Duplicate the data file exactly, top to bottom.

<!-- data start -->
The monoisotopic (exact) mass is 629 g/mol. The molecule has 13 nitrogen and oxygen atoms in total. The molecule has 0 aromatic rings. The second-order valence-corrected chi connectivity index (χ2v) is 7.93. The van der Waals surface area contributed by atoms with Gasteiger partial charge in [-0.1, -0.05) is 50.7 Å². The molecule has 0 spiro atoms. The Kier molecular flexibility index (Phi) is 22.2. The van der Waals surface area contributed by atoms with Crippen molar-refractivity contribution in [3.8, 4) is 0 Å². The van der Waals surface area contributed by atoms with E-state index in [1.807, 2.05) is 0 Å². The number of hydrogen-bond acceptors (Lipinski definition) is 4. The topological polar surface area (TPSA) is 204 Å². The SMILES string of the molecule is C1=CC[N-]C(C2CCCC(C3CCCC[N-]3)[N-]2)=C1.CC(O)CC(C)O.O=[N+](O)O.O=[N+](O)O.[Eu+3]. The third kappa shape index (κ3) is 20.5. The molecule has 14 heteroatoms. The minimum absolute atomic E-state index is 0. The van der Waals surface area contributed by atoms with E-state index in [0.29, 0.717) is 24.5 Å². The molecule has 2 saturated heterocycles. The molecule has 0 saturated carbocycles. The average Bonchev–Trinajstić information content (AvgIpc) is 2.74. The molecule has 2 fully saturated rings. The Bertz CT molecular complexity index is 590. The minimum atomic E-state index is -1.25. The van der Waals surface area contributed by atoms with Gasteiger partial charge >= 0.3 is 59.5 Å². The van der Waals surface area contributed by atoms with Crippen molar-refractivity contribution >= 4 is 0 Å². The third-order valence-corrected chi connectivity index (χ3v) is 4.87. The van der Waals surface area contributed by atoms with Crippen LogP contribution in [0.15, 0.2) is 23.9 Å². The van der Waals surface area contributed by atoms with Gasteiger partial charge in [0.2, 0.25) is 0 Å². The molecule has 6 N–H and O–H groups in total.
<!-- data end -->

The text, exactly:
The monoisotopic (exact) mass is 629 g/mol. The molecule has 13 nitrogen and oxygen atoms in total. The molecule has 0 aromatic rings. The second-order valence-corrected chi connectivity index (χ2v) is 7.93. The van der Waals surface area contributed by atoms with Gasteiger partial charge in [-0.1, -0.05) is 50.7 Å². The molecule has 0 spiro atoms. The Kier molecular flexibility index (Phi) is 22.2. The van der Waals surface area contributed by atoms with Crippen molar-refractivity contribution in [3.8, 4) is 0 Å². The van der Waals surface area contributed by atoms with E-state index in [1.807, 2.05) is 0 Å². The number of hydrogen-bond acceptors (Lipinski definition) is 4. The topological polar surface area (TPSA) is 204 Å². The SMILES string of the molecule is C1=CC[N-]C(C2CCCC(C3CCCC[N-]3)[N-]2)=C1.CC(O)CC(C)O.O=[N+](O)O.O=[N+](O)O.[Eu+3]. The third kappa shape index (κ3) is 20.5. The molecule has 14 heteroatoms. The minimum absolute atomic E-state index is 0. The van der Waals surface area contributed by atoms with E-state index in [0.29, 0.717) is 24.5 Å². The molecule has 2 saturated heterocycles. The molecule has 0 saturated carbocycles. The average Bonchev–Trinajstić information content (AvgIpc) is 2.74. The molecule has 2 fully saturated rings. The Bertz CT molecular complexity index is 590. The minimum atomic E-state index is -1.25. The van der Waals surface area contributed by atoms with Gasteiger partial charge >= 0.3 is 59.5 Å². The van der Waals surface area contributed by atoms with Crippen molar-refractivity contribution >= 4 is 0 Å². The third-order valence-corrected chi connectivity index (χ3v) is 4.87. The van der Waals surface area contributed by atoms with Crippen LogP contribution in [0.15, 0.2) is 23.9 Å². The van der Waals surface area contributed by atoms with Gasteiger partial charge in [0.2, 0.25) is 0 Å². The molecule has 6 N–H and O–H groups in total.